Juvenile arthritis care in NSW, Australia: an interview with Jannine Jackson

Jannine JacksonTHOUGHT LEADERS SERIES...insight from the world’s leading experts

Please can you give a brief introduction to juvenile arthritis?

Juvenile arthritis is a disease that, by definition, affects children under the age of sixteen. It's an autoimmune inflammatory condition that affects children's joints.

Several different forms of the condition are diagnosed based on how many joints are affected and whether or not other parts of the body are also affected.

When does juvenile arthritis typically present?

It can present at any age. We have a camp for small children - that's children under the age of seven - but we have kids as young as a couple of months old being diagnosed.

Courtesy of Stonemeadow Photography @ copyright 2015. All rights reserved. (www.stonemeadow.com.au)

How many children is juvenile arthritis thought to affect in New South Wales and how does this compare to other parts of the world?

Juvenile arthritis affects about one in every thousand and currently, around 6,000 kids in New South Wales have the condition.

That is certainly on a par with the rest of the world, but what is unique about the situation in New South Wales is that we don't have anywhere near the funding required to support specialists in this condition.

What is a relatively misunderstood disease here in New South Wales is not getting the treatment or even the diagnosis that's required. We're seeing the effects on children who are getting diagnosed late and also on kids who are just not getting the treatment they need.

Arthritis & Osteoporosis NSW recently launched a campaign to raise awareness of juvenile arthritis. Please can you outline this campaign and the reasons behind it?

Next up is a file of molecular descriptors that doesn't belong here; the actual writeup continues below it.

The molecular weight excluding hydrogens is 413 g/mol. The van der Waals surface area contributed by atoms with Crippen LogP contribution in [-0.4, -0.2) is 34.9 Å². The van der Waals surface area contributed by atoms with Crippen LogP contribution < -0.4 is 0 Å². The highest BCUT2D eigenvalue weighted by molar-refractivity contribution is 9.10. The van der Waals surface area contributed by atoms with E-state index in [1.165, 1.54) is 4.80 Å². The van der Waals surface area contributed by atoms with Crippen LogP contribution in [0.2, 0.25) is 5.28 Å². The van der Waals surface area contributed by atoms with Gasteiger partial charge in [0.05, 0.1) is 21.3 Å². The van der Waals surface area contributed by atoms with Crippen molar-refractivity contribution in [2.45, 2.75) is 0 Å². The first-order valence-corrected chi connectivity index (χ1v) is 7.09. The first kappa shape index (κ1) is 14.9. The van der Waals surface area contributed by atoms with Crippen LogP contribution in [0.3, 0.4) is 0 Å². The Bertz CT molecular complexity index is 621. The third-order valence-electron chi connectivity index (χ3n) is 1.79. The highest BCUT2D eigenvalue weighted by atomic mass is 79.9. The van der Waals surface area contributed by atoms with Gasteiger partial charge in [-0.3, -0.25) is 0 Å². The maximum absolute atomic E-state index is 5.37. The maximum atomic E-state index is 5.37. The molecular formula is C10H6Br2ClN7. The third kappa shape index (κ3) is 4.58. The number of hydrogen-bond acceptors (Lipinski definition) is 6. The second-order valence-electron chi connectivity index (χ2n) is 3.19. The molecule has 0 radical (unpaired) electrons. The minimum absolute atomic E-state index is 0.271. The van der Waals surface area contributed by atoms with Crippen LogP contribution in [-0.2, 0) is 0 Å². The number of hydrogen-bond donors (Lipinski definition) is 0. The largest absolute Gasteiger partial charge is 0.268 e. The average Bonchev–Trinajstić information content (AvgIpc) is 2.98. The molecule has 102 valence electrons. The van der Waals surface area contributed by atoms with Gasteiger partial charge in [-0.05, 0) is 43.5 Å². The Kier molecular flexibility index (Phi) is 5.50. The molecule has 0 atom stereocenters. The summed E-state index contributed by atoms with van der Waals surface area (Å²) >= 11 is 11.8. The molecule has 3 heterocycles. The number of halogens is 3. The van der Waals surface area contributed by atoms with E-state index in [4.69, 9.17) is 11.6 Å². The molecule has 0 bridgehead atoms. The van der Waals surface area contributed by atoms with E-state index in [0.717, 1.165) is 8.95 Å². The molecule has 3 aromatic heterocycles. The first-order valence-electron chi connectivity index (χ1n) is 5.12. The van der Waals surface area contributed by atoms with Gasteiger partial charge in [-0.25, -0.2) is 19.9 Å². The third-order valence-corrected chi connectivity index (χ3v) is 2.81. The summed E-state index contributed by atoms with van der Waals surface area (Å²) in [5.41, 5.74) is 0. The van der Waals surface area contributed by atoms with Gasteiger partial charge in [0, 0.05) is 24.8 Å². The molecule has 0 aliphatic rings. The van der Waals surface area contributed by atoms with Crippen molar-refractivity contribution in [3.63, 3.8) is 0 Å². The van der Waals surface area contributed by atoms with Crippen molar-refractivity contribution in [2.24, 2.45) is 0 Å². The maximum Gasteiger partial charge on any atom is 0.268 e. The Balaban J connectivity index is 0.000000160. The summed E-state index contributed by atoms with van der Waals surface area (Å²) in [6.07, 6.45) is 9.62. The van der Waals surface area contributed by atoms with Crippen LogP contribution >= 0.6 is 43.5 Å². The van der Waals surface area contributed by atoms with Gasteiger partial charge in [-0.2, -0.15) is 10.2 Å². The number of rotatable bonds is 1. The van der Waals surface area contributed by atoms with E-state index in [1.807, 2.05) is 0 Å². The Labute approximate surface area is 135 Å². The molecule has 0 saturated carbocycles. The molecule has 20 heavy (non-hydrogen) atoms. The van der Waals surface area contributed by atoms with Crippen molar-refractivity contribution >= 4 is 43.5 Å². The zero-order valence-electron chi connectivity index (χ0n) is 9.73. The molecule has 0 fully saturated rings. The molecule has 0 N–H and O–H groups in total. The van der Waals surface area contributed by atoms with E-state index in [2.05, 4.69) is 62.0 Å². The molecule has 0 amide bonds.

A massive piece of research was conducted to find out what the level of support was for people with juvenile arthritis in New South Wales.

Currently, we have only two pediatric rheumatologists for all of those children. The low level of funding from New South Wales Health means that there is only one clinic - that’s one clinic for the whole state that is run for just one day a week.

If people can't afford to see someone privately, that's the only availability there is. There is no additional support -no psychological support for the child or their families, no physiotherapy support and there are no multidisciplinary teams.

What we are hearing from parents is that they are travelling interstate and driving quite long distances with a very sick child on board.

What isn’t widely known about juvenile arthritis, is that it is a very serious disease that can be fatal. If not treated early, it can lead to permanent disability, blindness, and sometimes death.

In some forms of juvenile arthritis, the mortality rate is as high as 20% and it’s just not okay to have kids that seriously ill having to travel for a whole day just to see a specialist and then having to travel for another day to get home. The strain that puts on families is enormous.

There are some brilliant therapies available to treat this disease, although it largely depends on what form of arthritis the child has. Some of the treatment requires infusions and the administration of injections, which parents need to get quite good at giving their child.

What we are after is just a basic, minimal level of support because we can't even train any more pediatric rheumatologists as we can’t provide the supervision required. What we are finding is that rheumatologists are going overseas or interstate to set up practices elsewhere, only never to return.

In an ideal world, what we would like to see is full funding of that position in the health system. The position doesn't need to be held at one specific hospital; the clinician could work across several hospitals and run clinics, even as a full time clinician. That’s not even close to enough, but it would certainly provide much more support than we currently have.

Courtesy of Stonemeadow Photography @ copyright 2015. All rights reserved. (www.stonemeadow.com.au)

How does the level of care for juvenile arthritis in NSW compare to other states in Australia and other countries?

New South Wales is the worst performing state. In Perth, for example, there may be around eight pediatric rheumatologists, whereas we have two running a clinic for one day of the week.

We have some of the best children’s hospitals in the country, yet juvenile arthritis is not on the radar for some reason.

There are three pediatric hospitals: one in Sydney, one in Westmead and one in Newcastle. All three are great pediatric hospitals, yet they are not offering the level of support that kids with juvenile arthritis need.

I think part of the reason for this is that there is a common misconception that kids don't get arthritis and that it's an old person's disease. There are a lot of myths surrounding the condition and I don't think it's been put at the forefront of people's minds at all.